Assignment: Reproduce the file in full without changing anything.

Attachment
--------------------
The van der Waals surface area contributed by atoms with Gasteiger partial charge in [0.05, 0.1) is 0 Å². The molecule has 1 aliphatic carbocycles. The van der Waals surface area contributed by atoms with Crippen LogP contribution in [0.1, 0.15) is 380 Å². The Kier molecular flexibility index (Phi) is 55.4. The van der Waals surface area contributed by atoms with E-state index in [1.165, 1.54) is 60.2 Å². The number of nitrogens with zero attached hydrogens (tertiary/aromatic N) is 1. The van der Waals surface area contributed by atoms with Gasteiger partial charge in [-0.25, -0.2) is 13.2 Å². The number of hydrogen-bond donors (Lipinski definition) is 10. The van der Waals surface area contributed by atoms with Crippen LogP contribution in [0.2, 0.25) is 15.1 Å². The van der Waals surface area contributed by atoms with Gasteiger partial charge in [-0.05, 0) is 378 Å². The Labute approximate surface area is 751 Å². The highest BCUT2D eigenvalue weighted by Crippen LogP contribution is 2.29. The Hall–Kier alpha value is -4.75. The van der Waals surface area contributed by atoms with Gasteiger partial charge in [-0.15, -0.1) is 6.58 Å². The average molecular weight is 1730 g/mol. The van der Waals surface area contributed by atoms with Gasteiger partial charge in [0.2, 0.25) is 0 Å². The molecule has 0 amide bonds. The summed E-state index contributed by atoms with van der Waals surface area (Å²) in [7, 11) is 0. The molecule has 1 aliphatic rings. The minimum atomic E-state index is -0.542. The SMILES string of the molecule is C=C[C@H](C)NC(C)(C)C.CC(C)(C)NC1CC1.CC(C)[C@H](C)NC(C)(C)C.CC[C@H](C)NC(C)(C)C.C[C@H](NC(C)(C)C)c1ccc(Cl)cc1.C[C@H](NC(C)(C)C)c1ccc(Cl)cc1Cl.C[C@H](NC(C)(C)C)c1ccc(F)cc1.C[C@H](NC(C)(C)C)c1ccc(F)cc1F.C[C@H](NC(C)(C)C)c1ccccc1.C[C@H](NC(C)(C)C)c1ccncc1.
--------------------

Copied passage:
The van der Waals surface area contributed by atoms with Gasteiger partial charge in [0.05, 0.1) is 0 Å². The molecule has 1 aliphatic carbocycles. The van der Waals surface area contributed by atoms with Crippen LogP contribution in [0.1, 0.15) is 380 Å². The Kier molecular flexibility index (Phi) is 55.4. The van der Waals surface area contributed by atoms with E-state index in [1.165, 1.54) is 60.2 Å². The number of nitrogens with zero attached hydrogens (tertiary/aromatic N) is 1. The van der Waals surface area contributed by atoms with Gasteiger partial charge in [-0.25, -0.2) is 13.2 Å². The number of hydrogen-bond donors (Lipinski definition) is 10. The van der Waals surface area contributed by atoms with Crippen LogP contribution in [0.2, 0.25) is 15.1 Å². The van der Waals surface area contributed by atoms with Gasteiger partial charge in [-0.05, 0) is 378 Å². The Labute approximate surface area is 751 Å². The highest BCUT2D eigenvalue weighted by Crippen LogP contribution is 2.29. The Hall–Kier alpha value is -4.75. The van der Waals surface area contributed by atoms with Gasteiger partial charge in [-0.15, -0.1) is 6.58 Å². The average molecular weight is 1730 g/mol. The van der Waals surface area contributed by atoms with Gasteiger partial charge in [0.2, 0.25) is 0 Å². The molecule has 0 amide bonds. The summed E-state index contributed by atoms with van der Waals surface area (Å²) in [7, 11) is 0. The molecule has 1 aliphatic rings. The minimum atomic E-state index is -0.542. The SMILES string of the molecule is C=C[C@H](C)NC(C)(C)C.CC(C)(C)NC1CC1.CC(C)[C@H](C)NC(C)(C)C.CC[C@H](C)NC(C)(C)C.C[C@H](NC(C)(C)C)c1ccc(Cl)cc1.C[C@H](NC(C)(C)C)c1ccc(Cl)cc1Cl.C[C@H](NC(C)(C)C)c1ccc(F)cc1.C[C@H](NC(C)(C)C)c1ccc(F)cc1F.C[C@H](NC(C)(C)C)c1ccccc1.C[C@H](NC(C)(C)C)c1ccncc1.